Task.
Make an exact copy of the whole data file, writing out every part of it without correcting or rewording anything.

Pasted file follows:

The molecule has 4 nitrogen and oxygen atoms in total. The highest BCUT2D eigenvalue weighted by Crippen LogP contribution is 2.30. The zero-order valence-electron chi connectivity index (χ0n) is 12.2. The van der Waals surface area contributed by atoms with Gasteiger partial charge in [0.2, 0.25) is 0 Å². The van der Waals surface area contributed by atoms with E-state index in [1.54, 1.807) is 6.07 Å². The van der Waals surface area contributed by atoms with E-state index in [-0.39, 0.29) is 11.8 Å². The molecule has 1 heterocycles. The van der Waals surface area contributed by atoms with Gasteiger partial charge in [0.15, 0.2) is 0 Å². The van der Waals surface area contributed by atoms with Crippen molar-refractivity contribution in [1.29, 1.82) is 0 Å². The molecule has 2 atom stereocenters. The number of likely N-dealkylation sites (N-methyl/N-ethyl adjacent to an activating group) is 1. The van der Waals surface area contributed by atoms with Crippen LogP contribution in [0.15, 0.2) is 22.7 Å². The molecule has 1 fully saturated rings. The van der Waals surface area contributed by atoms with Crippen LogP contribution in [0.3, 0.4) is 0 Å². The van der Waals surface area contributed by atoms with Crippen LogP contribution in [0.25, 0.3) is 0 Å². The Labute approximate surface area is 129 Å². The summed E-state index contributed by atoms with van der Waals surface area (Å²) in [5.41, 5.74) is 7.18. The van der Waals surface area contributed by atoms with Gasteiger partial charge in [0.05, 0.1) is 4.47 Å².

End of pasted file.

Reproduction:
The molecule has 4 nitrogen and oxygen atoms in total. The highest BCUT2D eigenvalue weighted by Crippen LogP contribution is 2.30. The zero-order valence-electron chi connectivity index (χ0n) is 12.2. The van der Waals surface area contributed by atoms with Gasteiger partial charge in [0.2, 0.25) is 0 Å². The van der Waals surface area contributed by atoms with E-state index in [1.54, 1.807) is 6.07 Å². The van der Waals surface area contributed by atoms with E-state index in [-0.39, 0.29) is 11.8 Å². The molecule has 1 heterocycles. The van der Waals surface area contributed by atoms with Gasteiger partial charge in [0.15, 0.2) is 0 Å². The van der Waals surface area contributed by atoms with Crippen molar-refractivity contribution in [1.29, 1.82) is 0 Å². The molecule has 2 atom stereocenters. The number of likely N-dealkylation sites (N-methyl/N-ethyl adjacent to an activating group) is 1. The van der Waals surface area contributed by atoms with Crippen LogP contribution in [0.15, 0.2) is 22.7 Å². The molecule has 1 fully saturated rings. The van der Waals surface area contributed by atoms with Crippen LogP contribution in [0.3, 0.4) is 0 Å². The van der Waals surface area contributed by atoms with Crippen LogP contribution in [0.25, 0.3) is 0 Å². The Labute approximate surface area is 129 Å². The summed E-state index contributed by atoms with van der Waals surface area (Å²) in [5.41, 5.74) is 7.18. The van der Waals surface area contributed by atoms with Gasteiger partial charge in [0.05, 0.1) is 4.47 Å².